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INDIAN GAMES AND DANCES
From this hasty glance at the long history of the maize we can discern the natural sequence of its close relation to the thought and to the life of the Indian, and to a degree understand the love and the reverence with which the corn was held and regarded as a gift from God. Every stage of its growth was ceremonially observed and mentioned in rituals and songs.
Among the Omaha tribe when the time came for planting, four kernels from a red ear of corn were given to each family by the keeper of this sacred rite. These four red kernels were mixed with the ordinary seed corn, that it might be vivified by them and made to yield an ample harvest. Red is the symbolic color of life. In this ceremony is preserved a trace of the far-away time when all the precious seed corn was in the care of priestly keepers. The ceremony of giving out the four red kernels served to turn the thoughts of the people from a dependence solely on their own labor in cultivating corn to the life-giving power of Wakon'da dwelling within the maize.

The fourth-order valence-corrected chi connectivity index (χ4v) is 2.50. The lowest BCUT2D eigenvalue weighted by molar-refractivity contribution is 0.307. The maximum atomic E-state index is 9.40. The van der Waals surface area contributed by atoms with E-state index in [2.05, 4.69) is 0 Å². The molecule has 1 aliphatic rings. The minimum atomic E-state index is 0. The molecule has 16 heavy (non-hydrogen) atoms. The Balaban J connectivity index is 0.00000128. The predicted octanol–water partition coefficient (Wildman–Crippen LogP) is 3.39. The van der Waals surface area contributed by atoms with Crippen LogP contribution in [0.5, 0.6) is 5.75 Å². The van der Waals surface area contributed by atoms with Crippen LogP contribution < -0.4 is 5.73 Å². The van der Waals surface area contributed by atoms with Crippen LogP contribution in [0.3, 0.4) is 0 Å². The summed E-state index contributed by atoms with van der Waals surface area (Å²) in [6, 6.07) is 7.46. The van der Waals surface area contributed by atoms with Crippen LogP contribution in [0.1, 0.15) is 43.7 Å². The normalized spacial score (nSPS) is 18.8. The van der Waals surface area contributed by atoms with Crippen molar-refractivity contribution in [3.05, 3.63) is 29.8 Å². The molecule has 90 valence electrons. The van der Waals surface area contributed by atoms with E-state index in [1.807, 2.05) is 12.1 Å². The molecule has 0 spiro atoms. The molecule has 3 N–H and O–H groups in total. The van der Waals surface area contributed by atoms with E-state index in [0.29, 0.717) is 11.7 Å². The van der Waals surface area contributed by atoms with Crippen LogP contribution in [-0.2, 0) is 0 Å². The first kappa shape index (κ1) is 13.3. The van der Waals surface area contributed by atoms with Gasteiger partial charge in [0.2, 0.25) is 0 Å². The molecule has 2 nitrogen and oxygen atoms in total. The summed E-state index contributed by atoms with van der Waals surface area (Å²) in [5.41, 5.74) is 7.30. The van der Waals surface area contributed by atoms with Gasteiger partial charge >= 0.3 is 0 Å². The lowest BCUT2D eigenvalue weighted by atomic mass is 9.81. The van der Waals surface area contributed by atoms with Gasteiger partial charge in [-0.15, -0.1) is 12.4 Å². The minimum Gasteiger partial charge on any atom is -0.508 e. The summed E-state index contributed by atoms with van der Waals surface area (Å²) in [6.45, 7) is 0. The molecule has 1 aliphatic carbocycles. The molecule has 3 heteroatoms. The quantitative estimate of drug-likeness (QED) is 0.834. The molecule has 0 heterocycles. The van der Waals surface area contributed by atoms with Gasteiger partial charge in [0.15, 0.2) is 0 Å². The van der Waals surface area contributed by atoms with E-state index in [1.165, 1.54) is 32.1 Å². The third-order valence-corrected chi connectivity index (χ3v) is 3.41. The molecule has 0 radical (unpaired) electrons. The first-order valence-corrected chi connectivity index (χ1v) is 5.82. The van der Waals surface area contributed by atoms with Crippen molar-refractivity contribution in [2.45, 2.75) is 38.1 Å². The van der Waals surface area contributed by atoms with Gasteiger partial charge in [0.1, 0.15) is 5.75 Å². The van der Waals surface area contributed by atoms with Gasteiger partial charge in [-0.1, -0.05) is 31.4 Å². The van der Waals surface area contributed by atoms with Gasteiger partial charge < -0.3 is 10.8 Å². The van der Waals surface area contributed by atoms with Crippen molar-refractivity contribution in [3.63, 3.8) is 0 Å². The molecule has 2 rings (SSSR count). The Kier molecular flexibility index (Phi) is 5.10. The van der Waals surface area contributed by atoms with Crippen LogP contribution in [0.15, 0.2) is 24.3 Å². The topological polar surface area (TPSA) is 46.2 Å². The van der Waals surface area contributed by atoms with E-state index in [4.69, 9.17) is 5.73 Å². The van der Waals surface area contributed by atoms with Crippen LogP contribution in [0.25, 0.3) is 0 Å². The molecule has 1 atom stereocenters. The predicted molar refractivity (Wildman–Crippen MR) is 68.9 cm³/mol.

In the Omaha Ritual Song of twenty-six stanzas which preceded the distribution of the four red kernels, the Corn speaks. It tells of its roots reaching in the four directions (where dwell the messengers that bring life), of the growth of its jointed stalk, of the unfolding of its leaves, of the changing color of the silk and of the tassel, of the ripening of the fruit, of the bidding of the people to come, to pluck and to eat.
The music of this Ritual Song is simple. It is here given with a very brief paraphrase of the words of the Ritual Song.